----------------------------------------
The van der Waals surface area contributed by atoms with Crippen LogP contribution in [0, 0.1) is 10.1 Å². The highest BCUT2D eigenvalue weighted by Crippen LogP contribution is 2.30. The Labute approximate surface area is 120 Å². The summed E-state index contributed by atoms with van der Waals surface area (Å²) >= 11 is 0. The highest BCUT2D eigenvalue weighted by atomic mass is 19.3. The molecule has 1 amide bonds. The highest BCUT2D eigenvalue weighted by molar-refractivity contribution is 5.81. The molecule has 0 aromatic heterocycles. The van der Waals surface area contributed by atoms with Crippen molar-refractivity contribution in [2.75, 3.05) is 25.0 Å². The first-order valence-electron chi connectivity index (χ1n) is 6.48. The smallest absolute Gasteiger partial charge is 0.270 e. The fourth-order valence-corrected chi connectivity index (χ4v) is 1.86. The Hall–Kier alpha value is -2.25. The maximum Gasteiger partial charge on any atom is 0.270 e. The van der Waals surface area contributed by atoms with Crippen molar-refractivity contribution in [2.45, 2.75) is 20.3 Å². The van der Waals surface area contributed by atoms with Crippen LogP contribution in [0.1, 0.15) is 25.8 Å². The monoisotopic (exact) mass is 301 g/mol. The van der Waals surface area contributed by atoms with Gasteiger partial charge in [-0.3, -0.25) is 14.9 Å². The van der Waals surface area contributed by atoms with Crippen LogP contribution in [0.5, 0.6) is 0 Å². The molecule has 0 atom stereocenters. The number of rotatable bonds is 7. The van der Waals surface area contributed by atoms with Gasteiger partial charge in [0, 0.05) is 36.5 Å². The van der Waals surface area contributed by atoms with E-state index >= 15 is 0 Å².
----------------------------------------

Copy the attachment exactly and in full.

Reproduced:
The van der Waals surface area contributed by atoms with Crippen LogP contribution in [0, 0.1) is 10.1 Å². The highest BCUT2D eigenvalue weighted by Crippen LogP contribution is 2.30. The Labute approximate surface area is 120 Å². The summed E-state index contributed by atoms with van der Waals surface area (Å²) >= 11 is 0. The highest BCUT2D eigenvalue weighted by atomic mass is 19.3. The molecule has 1 amide bonds. The highest BCUT2D eigenvalue weighted by molar-refractivity contribution is 5.81. The molecule has 0 aromatic heterocycles. The van der Waals surface area contributed by atoms with Crippen molar-refractivity contribution in [2.75, 3.05) is 25.0 Å². The first-order valence-electron chi connectivity index (χ1n) is 6.48. The smallest absolute Gasteiger partial charge is 0.270 e. The fourth-order valence-corrected chi connectivity index (χ4v) is 1.86. The Hall–Kier alpha value is -2.25. The maximum Gasteiger partial charge on any atom is 0.270 e. The van der Waals surface area contributed by atoms with Crippen molar-refractivity contribution in [2.45, 2.75) is 20.3 Å². The van der Waals surface area contributed by atoms with Crippen LogP contribution in [0.1, 0.15) is 25.8 Å². The monoisotopic (exact) mass is 301 g/mol. The van der Waals surface area contributed by atoms with Gasteiger partial charge in [-0.3, -0.25) is 14.9 Å². The van der Waals surface area contributed by atoms with Crippen LogP contribution in [0.5, 0.6) is 0 Å². The molecule has 0 atom stereocenters. The number of rotatable bonds is 7. The van der Waals surface area contributed by atoms with Gasteiger partial charge in [0, 0.05) is 36.5 Å². The van der Waals surface area contributed by atoms with E-state index >= 15 is 0 Å².